Seasons of Wildlife

Cow bison with new red-colored calf by side.  Photo by Pat Jamieson, NBR/USFWS

For the wildlife enthusiast, a visit to the National Bison Range at any season is a journey of never-ending discovery. Year to year and season to season, the dynamic ebb and flow of wildlife is in constant change. Wildlife viewing and photographic opportunities are extraordinary at the Bison Range. Knowing when to come and where to go will greatly increase your success at seeing and photographing wildlife.

  • Winter - December, January, Feburary

    Two gray partridge in snowy field.  Photo by Dave Fitzpatrick, NBR/USFWS

    Winter can bring blowing snow and bone chilling cold. However, the short days and cold weather make many animals active throughout the day. It is a quiet time of year and you frequently get to have the Bison Range and its snowy scenery all to yourself. 

    A few birds migrate into the valley for the winter, including rough-legged hawks, seen soaring over the grasslands. This is also a good time of year to see bald eagles in the area. Townsend’s solitaires and waxwings are found feeding on juniper berries along the rivers and creeks. Numerous mallards and other waterfowl utilize Mission Creek, as long as it stays unfrozen. Watch for northern shrikes hovering and hunting over the grasslands. One usually sets up in the junipers at the Visitor Center. 

    Great horned owls become active in January/February as they begin courtship and prepare for laying eggs in March. A pair frequently nests near the Day Use Area or along the Nature Trail. Watch for the smaller owls, pygmy and northern saw-whet, along this trail, also. Pygmy owls will sometimes be out during the day in winter. 

    Coyotes also start breeding in winter so listen for them calling and watch for them traveling through the grasslands. White-tail deer frequent Mission Creek and watch for elk here and along the tree lines.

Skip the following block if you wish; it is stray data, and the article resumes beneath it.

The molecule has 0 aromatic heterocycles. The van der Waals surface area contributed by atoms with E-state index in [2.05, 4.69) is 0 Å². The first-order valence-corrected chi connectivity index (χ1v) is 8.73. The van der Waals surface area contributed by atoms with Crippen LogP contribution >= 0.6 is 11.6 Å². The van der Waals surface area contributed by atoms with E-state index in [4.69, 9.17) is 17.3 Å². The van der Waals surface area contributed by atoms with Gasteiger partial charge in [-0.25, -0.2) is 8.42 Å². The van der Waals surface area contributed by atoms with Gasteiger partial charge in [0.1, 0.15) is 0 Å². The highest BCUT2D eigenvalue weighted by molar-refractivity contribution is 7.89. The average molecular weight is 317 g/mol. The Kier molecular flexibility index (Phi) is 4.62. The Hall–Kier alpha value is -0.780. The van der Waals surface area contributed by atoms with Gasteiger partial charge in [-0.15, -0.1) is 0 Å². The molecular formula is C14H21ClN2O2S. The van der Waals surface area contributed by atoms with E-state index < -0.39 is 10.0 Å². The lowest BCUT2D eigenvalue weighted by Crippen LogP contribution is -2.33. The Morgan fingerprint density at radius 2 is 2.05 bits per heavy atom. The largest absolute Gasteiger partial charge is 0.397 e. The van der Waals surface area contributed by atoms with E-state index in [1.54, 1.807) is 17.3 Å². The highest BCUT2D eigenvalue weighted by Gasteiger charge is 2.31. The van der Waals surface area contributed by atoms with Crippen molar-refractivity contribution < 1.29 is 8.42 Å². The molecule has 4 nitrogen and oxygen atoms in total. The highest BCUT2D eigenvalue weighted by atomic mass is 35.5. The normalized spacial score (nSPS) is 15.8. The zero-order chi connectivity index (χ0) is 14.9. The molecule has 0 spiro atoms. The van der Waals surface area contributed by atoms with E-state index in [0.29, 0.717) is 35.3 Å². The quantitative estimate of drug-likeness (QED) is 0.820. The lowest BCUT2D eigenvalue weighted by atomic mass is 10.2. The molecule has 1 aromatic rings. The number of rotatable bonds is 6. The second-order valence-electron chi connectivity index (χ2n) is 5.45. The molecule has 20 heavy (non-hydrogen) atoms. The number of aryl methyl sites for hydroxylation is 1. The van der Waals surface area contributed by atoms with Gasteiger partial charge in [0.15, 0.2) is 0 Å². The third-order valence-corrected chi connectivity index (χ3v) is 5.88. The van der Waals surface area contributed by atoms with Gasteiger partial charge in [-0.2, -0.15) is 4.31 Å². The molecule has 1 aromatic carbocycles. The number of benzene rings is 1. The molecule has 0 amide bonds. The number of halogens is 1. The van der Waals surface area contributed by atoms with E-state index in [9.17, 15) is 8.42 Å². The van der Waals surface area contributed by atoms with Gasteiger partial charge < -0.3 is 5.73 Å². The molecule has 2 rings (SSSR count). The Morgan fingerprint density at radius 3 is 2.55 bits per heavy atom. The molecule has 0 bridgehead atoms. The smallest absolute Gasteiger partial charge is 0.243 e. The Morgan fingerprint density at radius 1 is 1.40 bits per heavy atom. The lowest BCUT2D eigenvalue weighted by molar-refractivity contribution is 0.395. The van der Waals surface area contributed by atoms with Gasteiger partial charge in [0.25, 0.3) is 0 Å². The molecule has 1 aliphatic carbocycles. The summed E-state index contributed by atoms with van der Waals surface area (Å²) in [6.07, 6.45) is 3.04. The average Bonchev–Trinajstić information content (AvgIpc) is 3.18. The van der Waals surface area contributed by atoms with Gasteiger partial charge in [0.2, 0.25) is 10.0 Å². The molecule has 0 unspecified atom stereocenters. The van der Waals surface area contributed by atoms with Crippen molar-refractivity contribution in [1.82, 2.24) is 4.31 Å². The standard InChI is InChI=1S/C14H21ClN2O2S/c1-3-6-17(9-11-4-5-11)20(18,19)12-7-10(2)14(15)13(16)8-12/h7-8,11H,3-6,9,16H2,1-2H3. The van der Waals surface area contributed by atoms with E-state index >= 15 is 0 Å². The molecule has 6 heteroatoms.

• Spring - March, April, May

    Male mountain bluebird at entrance to nest box.  Photo by Pat Jamieson, NBR/USFWS

    The Bison Range truly comes alive in spring. The native intermountain grassland bursts into color as native wildflowers carpet the hillsides with balsamroot, yellowbells, lupine and paintbrush. The air is scented with the blossoms of serviceberry, chokecherry, and wild rose. 

    Mountain bluebirds and western meadowlarks will start showing up at the Bison Range as early as March, depending on weather conditions. Nest boxes for the bluebirds (which are also used by tree swallows) are found along the fences near the Visitor Center. Early season birdwatching can be easier because trees and bushes haven’t fully leafed. And the birds are in full voice, singing for territories and mates. 

    Best of all, bison calves are born mid-April to mid-May. They carry a rusty red coat until they are about 2 months old. Pronghorn give birth in May, but are harder to see as they are kept well hidden until they are able to run fast enough to avoid predators. Bison babies don’t have that problem as they have 800-1000 pound mothers to protect them.

  • Summer - June, July, August

    Two bighorn sheep rams, on bedded, on standing in summer grass.  Photo by Pat Jamieson, NBR/USFWS